With the lack of offseason programs and limited training camp, there was concern that the NFL injury rate would be higher in 2020. Overall, that does not seem to have been the case.
Of course, this is a small sample size with only one year of data. As always, numbers can be manipulated to “lie,” but my take is the numbers are relatively consistent with previous years.
The full discussion was on ProFootballDoc Podcast.
Using concussions, ACL and MCL tears as the metric, the overall incidence of injury did not change much at all last season.
Of course, without the normal four preseason games, the in-game preseason injury totals were zero and that translated into some lower numbers for concussions, but the regular season numbers were consistent with previous years.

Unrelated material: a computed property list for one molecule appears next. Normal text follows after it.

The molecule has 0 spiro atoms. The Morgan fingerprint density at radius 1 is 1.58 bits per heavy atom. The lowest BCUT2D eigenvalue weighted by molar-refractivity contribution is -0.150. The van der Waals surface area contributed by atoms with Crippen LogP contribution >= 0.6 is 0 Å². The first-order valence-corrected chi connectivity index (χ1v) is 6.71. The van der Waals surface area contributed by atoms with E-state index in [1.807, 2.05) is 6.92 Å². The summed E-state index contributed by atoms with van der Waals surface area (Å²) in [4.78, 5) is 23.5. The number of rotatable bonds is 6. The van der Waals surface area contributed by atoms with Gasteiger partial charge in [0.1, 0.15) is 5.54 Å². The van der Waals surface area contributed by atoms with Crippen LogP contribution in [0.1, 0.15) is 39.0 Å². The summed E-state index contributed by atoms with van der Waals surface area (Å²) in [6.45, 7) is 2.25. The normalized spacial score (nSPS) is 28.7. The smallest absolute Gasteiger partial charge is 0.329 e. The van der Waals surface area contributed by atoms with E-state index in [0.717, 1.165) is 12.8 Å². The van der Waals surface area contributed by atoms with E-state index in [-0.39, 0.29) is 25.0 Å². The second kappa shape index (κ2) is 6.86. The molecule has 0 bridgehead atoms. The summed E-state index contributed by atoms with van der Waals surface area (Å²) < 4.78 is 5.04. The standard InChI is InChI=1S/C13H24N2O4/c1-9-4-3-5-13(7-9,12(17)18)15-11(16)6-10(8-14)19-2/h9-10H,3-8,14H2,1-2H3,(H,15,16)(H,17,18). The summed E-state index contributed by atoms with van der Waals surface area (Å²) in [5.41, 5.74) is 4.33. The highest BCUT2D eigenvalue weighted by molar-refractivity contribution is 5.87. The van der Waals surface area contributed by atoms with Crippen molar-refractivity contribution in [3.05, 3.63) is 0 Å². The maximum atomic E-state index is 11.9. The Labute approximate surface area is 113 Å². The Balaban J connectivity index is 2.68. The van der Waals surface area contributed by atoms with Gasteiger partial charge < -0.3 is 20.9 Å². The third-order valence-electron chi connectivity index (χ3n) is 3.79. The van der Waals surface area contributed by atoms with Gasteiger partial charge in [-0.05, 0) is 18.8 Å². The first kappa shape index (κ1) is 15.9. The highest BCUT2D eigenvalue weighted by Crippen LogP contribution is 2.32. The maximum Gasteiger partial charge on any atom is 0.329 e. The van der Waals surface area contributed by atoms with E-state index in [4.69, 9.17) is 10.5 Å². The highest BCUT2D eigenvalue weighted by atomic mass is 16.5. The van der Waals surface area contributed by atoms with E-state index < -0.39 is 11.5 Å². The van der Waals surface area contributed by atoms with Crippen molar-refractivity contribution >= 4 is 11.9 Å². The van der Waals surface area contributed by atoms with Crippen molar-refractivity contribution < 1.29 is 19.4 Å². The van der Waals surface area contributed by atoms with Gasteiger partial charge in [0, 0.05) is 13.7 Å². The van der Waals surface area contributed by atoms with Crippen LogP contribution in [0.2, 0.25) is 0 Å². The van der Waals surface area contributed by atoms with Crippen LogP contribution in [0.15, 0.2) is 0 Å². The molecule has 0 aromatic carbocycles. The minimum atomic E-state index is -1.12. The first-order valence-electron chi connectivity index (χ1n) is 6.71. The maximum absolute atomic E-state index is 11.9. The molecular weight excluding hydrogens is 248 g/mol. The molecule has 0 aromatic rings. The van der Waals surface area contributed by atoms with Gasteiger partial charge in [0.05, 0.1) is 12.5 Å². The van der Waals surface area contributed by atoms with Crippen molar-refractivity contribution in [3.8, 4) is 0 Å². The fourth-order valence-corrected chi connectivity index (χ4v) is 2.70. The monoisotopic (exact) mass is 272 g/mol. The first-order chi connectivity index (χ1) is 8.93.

Regular season ACL tears were slightly higher, but with fewer preseason ACL tears, the total was about the same. Indeed, there seemed to be the “acclimation” shift we worried and wrote about all year. The injuries that would normally happen in the preseason with ramp up got transferred into the early regular season. MCL sprains followed the same pattern, fewer in the preseason given the absence of games but caught up in the regular season to be similar to the five-year average.
One cannot draw comprehensive conclusions off of one year’s data and three charts, but a dramatic increase in injuries was not seen.
Thankfully, this is another instance where COVID fears did not play out fully as some worried. Of course, this bolsters the NFLPA claim that staying away from OTAs and limiting preseason games is a good thing.